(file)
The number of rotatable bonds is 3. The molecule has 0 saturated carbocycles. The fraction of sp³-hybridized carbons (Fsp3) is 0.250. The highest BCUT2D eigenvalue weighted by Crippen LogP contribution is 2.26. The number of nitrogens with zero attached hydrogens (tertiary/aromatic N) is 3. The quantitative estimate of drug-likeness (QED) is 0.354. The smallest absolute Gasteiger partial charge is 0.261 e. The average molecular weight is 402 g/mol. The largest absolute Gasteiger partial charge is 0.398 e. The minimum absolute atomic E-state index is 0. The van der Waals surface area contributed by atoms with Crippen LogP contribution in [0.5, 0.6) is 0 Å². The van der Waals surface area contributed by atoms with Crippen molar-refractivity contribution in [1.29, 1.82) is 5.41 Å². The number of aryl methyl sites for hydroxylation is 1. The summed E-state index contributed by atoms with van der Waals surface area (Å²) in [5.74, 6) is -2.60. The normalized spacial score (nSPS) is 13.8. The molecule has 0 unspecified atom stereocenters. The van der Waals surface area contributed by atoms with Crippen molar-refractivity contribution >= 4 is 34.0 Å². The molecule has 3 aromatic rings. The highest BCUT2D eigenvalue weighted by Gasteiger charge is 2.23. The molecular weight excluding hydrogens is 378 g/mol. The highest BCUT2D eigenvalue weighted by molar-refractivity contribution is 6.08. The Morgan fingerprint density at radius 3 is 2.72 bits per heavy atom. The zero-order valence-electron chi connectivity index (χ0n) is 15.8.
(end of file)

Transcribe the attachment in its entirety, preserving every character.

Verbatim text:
The number of rotatable bonds is 3. The molecule has 0 saturated carbocycles. The fraction of sp³-hybridized carbons (Fsp3) is 0.250. The highest BCUT2D eigenvalue weighted by Crippen LogP contribution is 2.26. The number of nitrogens with zero attached hydrogens (tertiary/aromatic N) is 3. The quantitative estimate of drug-likeness (QED) is 0.354. The smallest absolute Gasteiger partial charge is 0.261 e. The average molecular weight is 402 g/mol. The largest absolute Gasteiger partial charge is 0.398 e. The minimum absolute atomic E-state index is 0. The van der Waals surface area contributed by atoms with Crippen LogP contribution in [0.5, 0.6) is 0 Å². The van der Waals surface area contributed by atoms with Crippen molar-refractivity contribution in [1.29, 1.82) is 5.41 Å². The number of aryl methyl sites for hydroxylation is 1. The summed E-state index contributed by atoms with van der Waals surface area (Å²) in [5.74, 6) is -2.60. The normalized spacial score (nSPS) is 13.8. The molecule has 0 unspecified atom stereocenters. The van der Waals surface area contributed by atoms with Crippen molar-refractivity contribution >= 4 is 34.0 Å². The molecule has 3 aromatic rings. The highest BCUT2D eigenvalue weighted by Gasteiger charge is 2.23. The molecular weight excluding hydrogens is 378 g/mol. The highest BCUT2D eigenvalue weighted by molar-refractivity contribution is 6.08. The Morgan fingerprint density at radius 3 is 2.72 bits per heavy atom. The zero-order valence-electron chi connectivity index (χ0n) is 15.8.